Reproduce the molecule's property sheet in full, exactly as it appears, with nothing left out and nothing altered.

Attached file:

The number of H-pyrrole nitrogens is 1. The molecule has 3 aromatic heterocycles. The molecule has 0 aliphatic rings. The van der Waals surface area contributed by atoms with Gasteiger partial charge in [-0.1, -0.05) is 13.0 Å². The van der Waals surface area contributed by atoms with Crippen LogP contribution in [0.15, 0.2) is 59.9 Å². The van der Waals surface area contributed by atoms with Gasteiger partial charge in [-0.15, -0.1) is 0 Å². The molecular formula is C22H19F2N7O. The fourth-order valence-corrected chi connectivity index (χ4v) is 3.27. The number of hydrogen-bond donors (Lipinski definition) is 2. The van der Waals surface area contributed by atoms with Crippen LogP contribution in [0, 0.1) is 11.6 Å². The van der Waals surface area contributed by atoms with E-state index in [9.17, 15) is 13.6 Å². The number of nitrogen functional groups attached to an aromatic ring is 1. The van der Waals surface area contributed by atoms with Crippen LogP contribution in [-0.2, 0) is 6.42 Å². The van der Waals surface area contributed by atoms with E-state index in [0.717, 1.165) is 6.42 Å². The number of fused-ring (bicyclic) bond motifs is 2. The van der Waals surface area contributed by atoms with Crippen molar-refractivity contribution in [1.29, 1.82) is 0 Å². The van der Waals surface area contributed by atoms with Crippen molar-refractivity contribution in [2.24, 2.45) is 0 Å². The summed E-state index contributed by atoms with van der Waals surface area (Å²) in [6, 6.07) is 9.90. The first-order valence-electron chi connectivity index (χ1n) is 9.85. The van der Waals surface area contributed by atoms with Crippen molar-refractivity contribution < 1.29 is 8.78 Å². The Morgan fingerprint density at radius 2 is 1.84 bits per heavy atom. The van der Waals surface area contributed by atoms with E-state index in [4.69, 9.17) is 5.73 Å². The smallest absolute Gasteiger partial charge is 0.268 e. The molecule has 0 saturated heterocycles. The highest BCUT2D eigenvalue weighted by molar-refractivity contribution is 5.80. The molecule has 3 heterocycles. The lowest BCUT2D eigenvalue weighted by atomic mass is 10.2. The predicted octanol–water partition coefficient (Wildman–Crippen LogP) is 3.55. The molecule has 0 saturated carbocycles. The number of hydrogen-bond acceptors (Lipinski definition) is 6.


The number of H-pyrrole nitrogens is 1. The molecule has 3 aromatic heterocycles. The molecule has 0 aliphatic rings. The van der Waals surface area contributed by atoms with Gasteiger partial charge in [-0.1, -0.05) is 13.0 Å². The van der Waals surface area contributed by atoms with Crippen LogP contribution in [0.15, 0.2) is 59.9 Å². The van der Waals surface area contributed by atoms with Gasteiger partial charge in [-0.15, -0.1) is 0 Å². The molecular formula is C22H19F2N7O. The fourth-order valence-corrected chi connectivity index (χ4v) is 3.27. The number of hydrogen-bond donors (Lipinski definition) is 2. The van der Waals surface area contributed by atoms with Crippen LogP contribution in [0, 0.1) is 11.6 Å². The van der Waals surface area contributed by atoms with E-state index in [9.17, 15) is 13.6 Å². The number of nitrogen functional groups attached to an aromatic ring is 1. The van der Waals surface area contributed by atoms with Crippen LogP contribution in [-0.2, 0) is 6.42 Å². The van der Waals surface area contributed by atoms with E-state index in [0.717, 1.165) is 6.42 Å². The number of fused-ring (bicyclic) bond motifs is 2. The van der Waals surface area contributed by atoms with Crippen molar-refractivity contribution in [1.29, 1.82) is 0 Å². The van der Waals surface area contributed by atoms with Crippen molar-refractivity contribution in [2.24, 2.45) is 0 Å². The summed E-state index contributed by atoms with van der Waals surface area (Å²) in [6, 6.07) is 9.90. The first-order valence-electron chi connectivity index (χ1n) is 9.85. The van der Waals surface area contributed by atoms with Crippen molar-refractivity contribution < 1.29 is 8.78 Å². The Morgan fingerprint density at radius 2 is 1.84 bits per heavy atom. The van der Waals surface area contributed by atoms with E-state index in [4.69, 9.17) is 5.73 Å². The smallest absolute Gasteiger partial charge is 0.268 e. The molecule has 0 saturated heterocycles. The highest BCUT2D eigenvalue weighted by molar-refractivity contribution is 5.80. The molecule has 3 heterocycles. The lowest BCUT2D eigenvalue weighted by atomic mass is 10.2. The predicted octanol–water partition coefficient (Wildman–Crippen LogP) is 3.55. The molecule has 0 saturated carbocycles. The number of hydrogen-bond acceptors (Lipinski definition) is 6.